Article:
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indignation made irresistible, she burst from him, leaving her cloak, which she had not taken off since entering, in his hands. In the struggle her bonnet fell off, and with it the comb which confined her mass of tresses, fell on the floor. The same effort which released her, east him towards the door, and she gained the window, threw up the sash, and cried for help. As she cast a look out, the most welcome form presented itself that could have prevented her leap from the window; and, clasping her hands, she exclaimed, " Henry !"

To force the door was not a business requiring much time with the athletic and excited youth, who heard the cry of distress from one whose voice at all times reached his heart with the lightning's rapidity, who saw that her face, pale with terror, after losing the flush which indignation and exercise had caused—that countenance, wild and surrounded by disheveled locks, on which he delighted to trace the mild emotions of benevolence and love. The lock gave way before him-he rushed in—Emma was in his arms. The wretch, who had caused this alarm, finding himself baffled and exposed to detection, retreated by the open window, and was not even seen by young Johnson

Henry had called, as usual, to visit his betrothed, after leaving the counting-house in which his days were passed : he received the paper left by Emma, and, although not alarmed, as evening approached, he determined to follow the direction, expecting to meet her. Having passed the populous and well-built part of the street, he began to fear that something was wrong, and hastened forward, anxiously looking for No. 356. He came as opportunely as hero of romance, or protecting deity in an epic, could possibly have done, and received explanations as extraordinary as the appearance of Emma was alarming.

Her cloak, bonnet, and comh, strewed the floor; and near them lay a man's hat.

Her hair covering her neck, shoulders, and almost hiding her face, streamed in wild disorder over her deliverer's arms as he pressed her to his bosom. It was not until he had placed her on the only chair in the room, that he saw the man's hat, and gained, by a hurried statement, some confused knowledge of the insult that had been offered.

- His name may be written in his hat,” he exclaimed; but, on examining it by the faint fire-light, only the letter W. was found.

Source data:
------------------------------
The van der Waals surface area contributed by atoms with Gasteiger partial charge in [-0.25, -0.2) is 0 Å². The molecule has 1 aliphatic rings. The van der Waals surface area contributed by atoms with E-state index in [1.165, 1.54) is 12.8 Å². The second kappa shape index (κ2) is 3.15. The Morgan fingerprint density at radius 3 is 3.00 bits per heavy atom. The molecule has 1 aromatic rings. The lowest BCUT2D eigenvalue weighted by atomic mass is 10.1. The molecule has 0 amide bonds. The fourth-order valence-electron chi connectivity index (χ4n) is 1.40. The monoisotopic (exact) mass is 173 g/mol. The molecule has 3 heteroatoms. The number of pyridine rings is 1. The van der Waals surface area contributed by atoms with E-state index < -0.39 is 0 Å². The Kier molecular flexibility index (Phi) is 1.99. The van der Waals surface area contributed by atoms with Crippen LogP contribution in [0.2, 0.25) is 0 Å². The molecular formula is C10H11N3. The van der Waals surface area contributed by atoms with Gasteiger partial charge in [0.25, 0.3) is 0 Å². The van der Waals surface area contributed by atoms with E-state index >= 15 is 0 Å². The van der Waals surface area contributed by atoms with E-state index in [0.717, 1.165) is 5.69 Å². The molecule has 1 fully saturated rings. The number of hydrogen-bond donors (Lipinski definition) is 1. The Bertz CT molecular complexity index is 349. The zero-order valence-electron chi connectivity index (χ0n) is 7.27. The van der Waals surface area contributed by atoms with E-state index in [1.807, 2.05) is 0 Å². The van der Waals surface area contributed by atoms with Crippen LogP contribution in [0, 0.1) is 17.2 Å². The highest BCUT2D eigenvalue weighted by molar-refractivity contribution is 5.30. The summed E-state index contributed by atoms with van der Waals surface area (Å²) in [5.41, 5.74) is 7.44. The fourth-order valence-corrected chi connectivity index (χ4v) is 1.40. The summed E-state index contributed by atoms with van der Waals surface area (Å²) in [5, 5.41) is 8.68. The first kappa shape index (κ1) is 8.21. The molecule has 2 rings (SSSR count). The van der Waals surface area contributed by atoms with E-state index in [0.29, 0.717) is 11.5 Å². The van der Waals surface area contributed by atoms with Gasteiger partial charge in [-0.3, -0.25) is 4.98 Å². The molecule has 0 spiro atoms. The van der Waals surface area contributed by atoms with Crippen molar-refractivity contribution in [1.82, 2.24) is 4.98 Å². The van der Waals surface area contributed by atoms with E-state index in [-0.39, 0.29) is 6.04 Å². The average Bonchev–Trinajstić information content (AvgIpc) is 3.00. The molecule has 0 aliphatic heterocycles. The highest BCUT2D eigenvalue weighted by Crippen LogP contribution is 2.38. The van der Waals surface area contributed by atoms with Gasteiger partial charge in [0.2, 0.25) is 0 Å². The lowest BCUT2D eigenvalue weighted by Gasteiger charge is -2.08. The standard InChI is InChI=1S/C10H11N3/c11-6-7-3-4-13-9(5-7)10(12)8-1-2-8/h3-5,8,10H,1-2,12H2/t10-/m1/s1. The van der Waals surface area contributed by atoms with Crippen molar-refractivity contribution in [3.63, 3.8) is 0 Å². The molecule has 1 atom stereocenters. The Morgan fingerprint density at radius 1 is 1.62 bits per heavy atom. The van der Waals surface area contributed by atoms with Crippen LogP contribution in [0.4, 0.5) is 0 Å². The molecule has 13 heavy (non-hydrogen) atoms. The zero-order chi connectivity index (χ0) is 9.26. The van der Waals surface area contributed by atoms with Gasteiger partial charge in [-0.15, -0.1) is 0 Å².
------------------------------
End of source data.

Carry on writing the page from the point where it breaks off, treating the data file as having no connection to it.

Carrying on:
" I am glad of it, Henry! 'Tis better we should not know."

" But I will know! Where is the woman? I will discover the scoundrel by means of his vile agent.”

Emma would have persuaded Henry to depart instantly, but he was irritated, and insisted on seeing the woman who had decoyed her to the place. She came down stairs reluctantly at his call; but nothing could be elicited from her. She confessed her participation in the plot, having been persuaded by the gentleman that he meant no harm. She declared, and probably with great truth, that she did not know his name.

She could not read, and did not know the contents of the letter, only as her employer had informed her. When questioned respecting her children, she said she had but one; an infant; and she had been directed to leave that with a neighbour. Her husband, Patrick Murphy, had left her and gone to Boston.

Then Jenkins is not your name ?" “ No, sure, the truth is, my name's Molly Murphy ever since I was married. The gentleman called me Jenkins only for a joke, sure.

As no trace of this mysterious persecutor was discovered, Henry yielded to Emma's entreaties; who, having reduced her disordered dress to its usual neat and simple appearance, departed in safety with her protector. On the way home she promised him never to go on an errand of charity among strangers without a companion.

She promised to be guided by him. She knew that he was entitled to her confidence, and looked upon herself as his bride elect. In her communion with this, the chosen of her affections, she might have said with the poet

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Hence, bashful cunning!

And prompt me, plain and holy innocence.”, She henceforward looked upon Henry Johnson as the partner who should add his strength to the suppoit which her own intelligence, virtues, and purity impaited.

CHAPTER X.

A death, and a snow storm.

"If men were to act and think just as their ancestors have acted and thought before them, human nature would be merely idolatry and slavery.”

English translation of De Lamartine. "I hope it will not be conceived, that it is my wish to hold the unhappy people, who are the subject of this letter, in slavery. I can only say, that there is not a man living, who wishes more sincerely than I do, to see a plan adopted for the abolition of it; but there is only one proper and effectual inode by which it can be accomplished ; and that is, by legislative authority; and this, as far as my suffrage will go, shall never be wanting."

Washington.
"You have among you many a purehased slave,
Which, like your asses, and your dogs, and mules,
You use in abject and in slavish parts,

Because you bought them.” - Shakspeare. I cannot see how Venetians or Englishmen, while they practise the purchase and sale of slaves, can much enforce or demand the law of Do. ing to others as we would have that they should do to us.'Johnson.

“To set the slaves afloat at once, would, I really believe, be productive of much inconvenience and mischief; but by degrees it certainly might, and assuredly ought to be affected; and that, too, by legislative authority.” — Washington.

“I was born as free as they,

And what I think, that will I say."-Souther'.